Washboard roads, rocky doubletrack, creosote, cacti, centipedes, tarantulas, and vistas for miles. The Monumental Loop provides it all in a healthy mix, featuring the Organ Mountains-Desert Peaks National Monument, BLM, and state lands surrounding the town of Las Cruces, New Mexico. With the mighty Organ Mountains looming in the background, it’s hard to imagine a better touring or bikepacking route in Southern New Mexico. When you add in the delicious food on the route, you’ve got yourself a winning combination. To help celebrate this monumental achievement (tee hee), Matt Mason, co-founder of the Loop, throws a grand depart each year dubbed the Dangerbird which took a brief hiatus last year due to the Pandemic. With Covid protocols in place and our numbers remaining slightly elevated in New Mexico, Matt made sure the entire weekend’s events took place outdoors, so I felt safe to head down to experience this gem of the Chihuahuan Desert…

Scenes from the 2021 New Mexico Bikepacking Summit and the Dangerbird Grand Depart Rider and Bike Portaits

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Scenes from the 2021 New Mexico Bikepacking Summit and the Dangerbird Grand Depart Rider and Bike Portaits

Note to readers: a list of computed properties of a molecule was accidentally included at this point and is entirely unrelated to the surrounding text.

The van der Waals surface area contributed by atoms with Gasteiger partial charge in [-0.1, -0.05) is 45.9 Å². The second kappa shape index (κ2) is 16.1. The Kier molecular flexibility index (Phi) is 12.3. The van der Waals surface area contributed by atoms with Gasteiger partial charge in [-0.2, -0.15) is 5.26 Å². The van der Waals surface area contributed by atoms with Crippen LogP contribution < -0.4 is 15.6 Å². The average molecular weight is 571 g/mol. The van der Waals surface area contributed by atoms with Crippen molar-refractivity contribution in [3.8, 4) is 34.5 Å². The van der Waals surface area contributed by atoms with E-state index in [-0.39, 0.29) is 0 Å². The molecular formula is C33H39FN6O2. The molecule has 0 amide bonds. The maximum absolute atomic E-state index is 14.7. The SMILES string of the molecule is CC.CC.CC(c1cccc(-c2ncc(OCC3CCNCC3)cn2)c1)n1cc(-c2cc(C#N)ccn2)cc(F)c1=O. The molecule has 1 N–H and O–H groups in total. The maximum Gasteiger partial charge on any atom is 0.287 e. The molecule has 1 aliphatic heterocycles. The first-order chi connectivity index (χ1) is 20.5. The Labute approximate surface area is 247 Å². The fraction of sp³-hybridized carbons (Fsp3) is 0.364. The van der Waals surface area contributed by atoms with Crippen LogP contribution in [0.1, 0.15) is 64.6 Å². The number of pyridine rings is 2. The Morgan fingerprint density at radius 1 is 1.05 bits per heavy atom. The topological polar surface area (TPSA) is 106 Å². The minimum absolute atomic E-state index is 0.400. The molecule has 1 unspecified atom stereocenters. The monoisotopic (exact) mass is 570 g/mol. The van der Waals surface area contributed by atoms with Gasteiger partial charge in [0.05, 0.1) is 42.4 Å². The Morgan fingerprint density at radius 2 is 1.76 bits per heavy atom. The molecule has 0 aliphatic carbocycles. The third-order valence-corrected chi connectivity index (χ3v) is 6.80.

New Mexico has a lot of really amazing bicycle touring routes, from the mountainous aspen forests to the southern deserts. One such route is the Monumental Loop, which is based out of the Southern New Mexico city of Las Cruces, co-founded by Matt Mason. The Monumental Loop is a passion project for Matt but this year, he wanted to do something special to celebrate the cycling community in New Mexico. Part of that includes the first-ever New Mexico Bikepacking Summit. The weekend’s events included a Makers’ Mart at Outdoor Adventures, a local bike shop, and a grand depart for the Dangerbird, Matt’s nickname for the Monumental Loop. As you can imagine, after photographing the weekend’s events and touring the northern loop, I’m super zonked, so let’s get to it!